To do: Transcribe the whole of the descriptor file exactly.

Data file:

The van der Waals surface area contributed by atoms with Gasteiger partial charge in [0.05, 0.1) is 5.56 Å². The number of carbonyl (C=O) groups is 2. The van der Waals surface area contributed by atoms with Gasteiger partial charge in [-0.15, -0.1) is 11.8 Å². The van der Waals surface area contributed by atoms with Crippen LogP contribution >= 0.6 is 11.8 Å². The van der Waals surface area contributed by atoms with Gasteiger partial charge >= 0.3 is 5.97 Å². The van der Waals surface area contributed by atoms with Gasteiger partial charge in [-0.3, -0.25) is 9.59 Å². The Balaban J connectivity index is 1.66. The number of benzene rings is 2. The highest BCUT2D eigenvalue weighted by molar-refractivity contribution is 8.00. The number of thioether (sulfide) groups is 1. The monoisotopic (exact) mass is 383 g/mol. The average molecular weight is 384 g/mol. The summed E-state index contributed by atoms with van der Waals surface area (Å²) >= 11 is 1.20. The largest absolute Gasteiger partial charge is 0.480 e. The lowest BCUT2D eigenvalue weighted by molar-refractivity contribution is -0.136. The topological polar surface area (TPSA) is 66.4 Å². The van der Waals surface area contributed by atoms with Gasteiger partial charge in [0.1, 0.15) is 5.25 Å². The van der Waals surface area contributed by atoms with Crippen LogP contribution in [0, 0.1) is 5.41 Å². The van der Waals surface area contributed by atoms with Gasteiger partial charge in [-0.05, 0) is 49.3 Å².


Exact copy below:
The van der Waals surface area contributed by atoms with Gasteiger partial charge in [0.05, 0.1) is 5.56 Å². The number of carbonyl (C=O) groups is 2. The van der Waals surface area contributed by atoms with Gasteiger partial charge in [-0.15, -0.1) is 11.8 Å². The van der Waals surface area contributed by atoms with Crippen LogP contribution >= 0.6 is 11.8 Å². The van der Waals surface area contributed by atoms with Gasteiger partial charge >= 0.3 is 5.97 Å². The van der Waals surface area contributed by atoms with Gasteiger partial charge in [-0.3, -0.25) is 9.59 Å². The Balaban J connectivity index is 1.66. The number of benzene rings is 2. The highest BCUT2D eigenvalue weighted by molar-refractivity contribution is 8.00. The number of thioether (sulfide) groups is 1. The monoisotopic (exact) mass is 383 g/mol. The average molecular weight is 384 g/mol. The summed E-state index contributed by atoms with van der Waals surface area (Å²) >= 11 is 1.20. The largest absolute Gasteiger partial charge is 0.480 e. The lowest BCUT2D eigenvalue weighted by molar-refractivity contribution is -0.136. The topological polar surface area (TPSA) is 66.4 Å². The van der Waals surface area contributed by atoms with Gasteiger partial charge in [0.1, 0.15) is 5.25 Å². The van der Waals surface area contributed by atoms with Crippen LogP contribution in [0, 0.1) is 5.41 Å². The van der Waals surface area contributed by atoms with Gasteiger partial charge in [-0.05, 0) is 49.3 Å².